Moreover, we have to remember that if all goes well, he won’t be our starting right-back. We’ve been linked with both Héctor Bellerín and Kyle Walker, both of whom represent a significant upgrade upon Jesus. Hopefully therefore we’d only see Jesus in early cup ties, and as a late substitute in games we want to see out. This quells my fears of the club settling for mediocrity somewhat, but the prospect of missing out on our top right-back targets still troubles me. If we did sign a top class right-back, this deal could look quite smart – how many right-backs in world football would come to play second fiddle? Perhaps we could look at Barcelona’s right-back trouble – they have had to refashion Sergi Roberto into a right-back rather playing their new signing Aleix Vidal, a signing who has disappointed the Catalans deeply thus far.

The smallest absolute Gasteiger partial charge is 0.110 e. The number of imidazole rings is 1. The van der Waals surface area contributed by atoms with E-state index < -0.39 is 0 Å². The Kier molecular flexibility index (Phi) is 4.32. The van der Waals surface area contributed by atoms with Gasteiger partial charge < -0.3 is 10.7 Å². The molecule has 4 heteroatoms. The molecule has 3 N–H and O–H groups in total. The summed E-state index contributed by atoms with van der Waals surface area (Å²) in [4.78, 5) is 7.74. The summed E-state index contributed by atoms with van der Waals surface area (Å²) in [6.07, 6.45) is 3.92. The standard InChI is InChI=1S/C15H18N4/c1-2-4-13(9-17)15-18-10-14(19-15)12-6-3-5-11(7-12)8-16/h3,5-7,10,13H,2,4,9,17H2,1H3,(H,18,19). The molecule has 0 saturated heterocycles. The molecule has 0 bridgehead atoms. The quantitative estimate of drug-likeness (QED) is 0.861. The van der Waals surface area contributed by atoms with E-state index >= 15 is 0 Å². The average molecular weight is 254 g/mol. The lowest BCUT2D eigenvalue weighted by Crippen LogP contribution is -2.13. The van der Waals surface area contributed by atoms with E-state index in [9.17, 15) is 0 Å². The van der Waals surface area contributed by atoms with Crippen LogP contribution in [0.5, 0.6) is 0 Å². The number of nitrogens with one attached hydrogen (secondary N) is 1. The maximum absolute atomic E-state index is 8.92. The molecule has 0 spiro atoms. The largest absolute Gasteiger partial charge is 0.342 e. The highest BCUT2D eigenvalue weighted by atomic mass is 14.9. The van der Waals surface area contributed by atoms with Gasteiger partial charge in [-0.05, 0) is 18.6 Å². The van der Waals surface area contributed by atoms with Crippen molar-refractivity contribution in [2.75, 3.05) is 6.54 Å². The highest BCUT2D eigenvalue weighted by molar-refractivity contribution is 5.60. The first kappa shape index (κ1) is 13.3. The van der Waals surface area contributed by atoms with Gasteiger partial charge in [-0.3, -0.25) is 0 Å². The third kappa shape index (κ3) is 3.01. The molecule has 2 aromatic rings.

As I thought back through the entirely forgettable history of Jesus Navas and Manchester City, I remembered his goal against Everton in the Capital One Cup last season. It was a decent finish to be fair, but what endeared it to my memories was the celebration. Jesus ran over to the fans and celebrated like he’d scored in the Champions League final. This, of course, is of no particular importance when he never scores, though.